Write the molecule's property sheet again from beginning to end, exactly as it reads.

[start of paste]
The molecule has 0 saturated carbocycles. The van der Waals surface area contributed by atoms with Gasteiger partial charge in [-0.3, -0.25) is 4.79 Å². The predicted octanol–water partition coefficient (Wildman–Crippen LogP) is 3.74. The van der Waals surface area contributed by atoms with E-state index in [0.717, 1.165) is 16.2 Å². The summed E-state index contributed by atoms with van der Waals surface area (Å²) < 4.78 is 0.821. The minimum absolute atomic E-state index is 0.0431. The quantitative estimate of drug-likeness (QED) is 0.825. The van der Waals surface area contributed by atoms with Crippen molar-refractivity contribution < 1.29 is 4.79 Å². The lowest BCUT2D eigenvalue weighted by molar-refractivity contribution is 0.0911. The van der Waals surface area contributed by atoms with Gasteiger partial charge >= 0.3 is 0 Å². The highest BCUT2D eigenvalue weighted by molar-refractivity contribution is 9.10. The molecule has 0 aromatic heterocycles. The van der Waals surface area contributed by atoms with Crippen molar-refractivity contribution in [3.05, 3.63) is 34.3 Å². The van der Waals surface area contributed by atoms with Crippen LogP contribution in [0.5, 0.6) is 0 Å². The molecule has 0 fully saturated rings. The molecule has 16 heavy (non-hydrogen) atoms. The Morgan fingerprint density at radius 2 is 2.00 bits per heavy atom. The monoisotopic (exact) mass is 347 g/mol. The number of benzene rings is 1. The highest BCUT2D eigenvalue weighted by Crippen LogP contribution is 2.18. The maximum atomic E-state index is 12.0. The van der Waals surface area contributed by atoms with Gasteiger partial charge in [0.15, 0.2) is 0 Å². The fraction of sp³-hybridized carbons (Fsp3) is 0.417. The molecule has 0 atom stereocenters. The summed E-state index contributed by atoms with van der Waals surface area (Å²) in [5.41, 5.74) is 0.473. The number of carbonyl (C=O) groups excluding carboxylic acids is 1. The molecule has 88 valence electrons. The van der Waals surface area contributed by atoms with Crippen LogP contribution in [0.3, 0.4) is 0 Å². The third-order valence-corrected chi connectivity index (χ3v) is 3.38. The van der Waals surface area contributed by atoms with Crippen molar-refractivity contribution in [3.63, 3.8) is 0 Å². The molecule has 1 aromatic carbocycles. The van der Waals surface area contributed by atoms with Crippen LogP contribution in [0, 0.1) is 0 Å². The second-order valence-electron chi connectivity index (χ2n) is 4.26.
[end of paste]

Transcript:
The molecule has 0 saturated carbocycles. The van der Waals surface area contributed by atoms with Gasteiger partial charge in [-0.3, -0.25) is 4.79 Å². The predicted octanol–water partition coefficient (Wildman–Crippen LogP) is 3.74. The van der Waals surface area contributed by atoms with E-state index in [0.717, 1.165) is 16.2 Å². The summed E-state index contributed by atoms with van der Waals surface area (Å²) < 4.78 is 0.821. The minimum absolute atomic E-state index is 0.0431. The quantitative estimate of drug-likeness (QED) is 0.825. The van der Waals surface area contributed by atoms with Crippen molar-refractivity contribution < 1.29 is 4.79 Å². The lowest BCUT2D eigenvalue weighted by molar-refractivity contribution is 0.0911. The van der Waals surface area contributed by atoms with Gasteiger partial charge >= 0.3 is 0 Å². The highest BCUT2D eigenvalue weighted by molar-refractivity contribution is 9.10. The molecule has 0 aromatic heterocycles. The van der Waals surface area contributed by atoms with Crippen molar-refractivity contribution in [3.05, 3.63) is 34.3 Å². The van der Waals surface area contributed by atoms with Crippen LogP contribution in [0.5, 0.6) is 0 Å². The molecule has 0 fully saturated rings. The molecule has 16 heavy (non-hydrogen) atoms. The Morgan fingerprint density at radius 2 is 2.00 bits per heavy atom. The monoisotopic (exact) mass is 347 g/mol. The number of benzene rings is 1. The highest BCUT2D eigenvalue weighted by Crippen LogP contribution is 2.18. The maximum atomic E-state index is 12.0. The van der Waals surface area contributed by atoms with Gasteiger partial charge in [0.15, 0.2) is 0 Å². The fraction of sp³-hybridized carbons (Fsp3) is 0.417. The molecule has 0 atom stereocenters. The summed E-state index contributed by atoms with van der Waals surface area (Å²) in [5.41, 5.74) is 0.473. The number of carbonyl (C=O) groups excluding carboxylic acids is 1. The molecule has 88 valence electrons. The van der Waals surface area contributed by atoms with Crippen LogP contribution in [0.3, 0.4) is 0 Å². The third-order valence-corrected chi connectivity index (χ3v) is 3.38. The van der Waals surface area contributed by atoms with Crippen molar-refractivity contribution in [3.63, 3.8) is 0 Å². The molecule has 1 aromatic carbocycles. The van der Waals surface area contributed by atoms with Crippen LogP contribution in [0, 0.1) is 0 Å². The second-order valence-electron chi connectivity index (χ2n) is 4.26.